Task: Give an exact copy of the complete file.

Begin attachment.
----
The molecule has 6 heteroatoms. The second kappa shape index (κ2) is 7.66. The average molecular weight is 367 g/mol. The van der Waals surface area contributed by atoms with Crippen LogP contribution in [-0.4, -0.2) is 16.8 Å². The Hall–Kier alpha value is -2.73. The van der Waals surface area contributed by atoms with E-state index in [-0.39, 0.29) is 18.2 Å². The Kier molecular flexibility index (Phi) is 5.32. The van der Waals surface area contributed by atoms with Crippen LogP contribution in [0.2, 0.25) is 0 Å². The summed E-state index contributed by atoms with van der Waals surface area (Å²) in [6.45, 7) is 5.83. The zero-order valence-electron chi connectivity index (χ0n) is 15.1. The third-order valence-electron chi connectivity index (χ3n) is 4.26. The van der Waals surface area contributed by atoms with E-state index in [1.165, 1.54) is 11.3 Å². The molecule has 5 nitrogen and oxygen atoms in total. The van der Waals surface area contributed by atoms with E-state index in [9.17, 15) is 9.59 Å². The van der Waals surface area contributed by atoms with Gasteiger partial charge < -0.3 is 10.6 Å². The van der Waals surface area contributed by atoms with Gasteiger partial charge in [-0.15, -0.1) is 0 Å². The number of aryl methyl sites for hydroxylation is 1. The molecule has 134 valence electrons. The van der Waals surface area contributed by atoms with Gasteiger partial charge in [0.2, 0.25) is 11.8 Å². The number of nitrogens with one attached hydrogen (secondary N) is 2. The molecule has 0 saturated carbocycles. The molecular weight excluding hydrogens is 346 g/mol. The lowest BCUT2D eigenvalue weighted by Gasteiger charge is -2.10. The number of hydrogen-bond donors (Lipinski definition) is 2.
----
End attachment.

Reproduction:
The molecule has 6 heteroatoms. The second kappa shape index (κ2) is 7.66. The average molecular weight is 367 g/mol. The van der Waals surface area contributed by atoms with Crippen LogP contribution in [-0.4, -0.2) is 16.8 Å². The Hall–Kier alpha value is -2.73. The van der Waals surface area contributed by atoms with E-state index in [-0.39, 0.29) is 18.2 Å². The Kier molecular flexibility index (Phi) is 5.32. The van der Waals surface area contributed by atoms with Crippen LogP contribution in [0.2, 0.25) is 0 Å². The summed E-state index contributed by atoms with van der Waals surface area (Å²) in [6.45, 7) is 5.83. The zero-order valence-electron chi connectivity index (χ0n) is 15.1. The third-order valence-electron chi connectivity index (χ3n) is 4.26. The van der Waals surface area contributed by atoms with E-state index in [1.165, 1.54) is 11.3 Å². The molecule has 5 nitrogen and oxygen atoms in total. The van der Waals surface area contributed by atoms with E-state index in [9.17, 15) is 9.59 Å². The van der Waals surface area contributed by atoms with Gasteiger partial charge < -0.3 is 10.6 Å². The van der Waals surface area contributed by atoms with Gasteiger partial charge in [-0.15, -0.1) is 0 Å². The number of aryl methyl sites for hydroxylation is 1. The molecule has 134 valence electrons. The van der Waals surface area contributed by atoms with Gasteiger partial charge in [0.2, 0.25) is 11.8 Å². The number of nitrogens with one attached hydrogen (secondary N) is 2. The molecule has 0 saturated carbocycles. The molecular weight excluding hydrogens is 346 g/mol. The lowest BCUT2D eigenvalue weighted by Gasteiger charge is -2.10. The number of hydrogen-bond donors (Lipinski definition) is 2.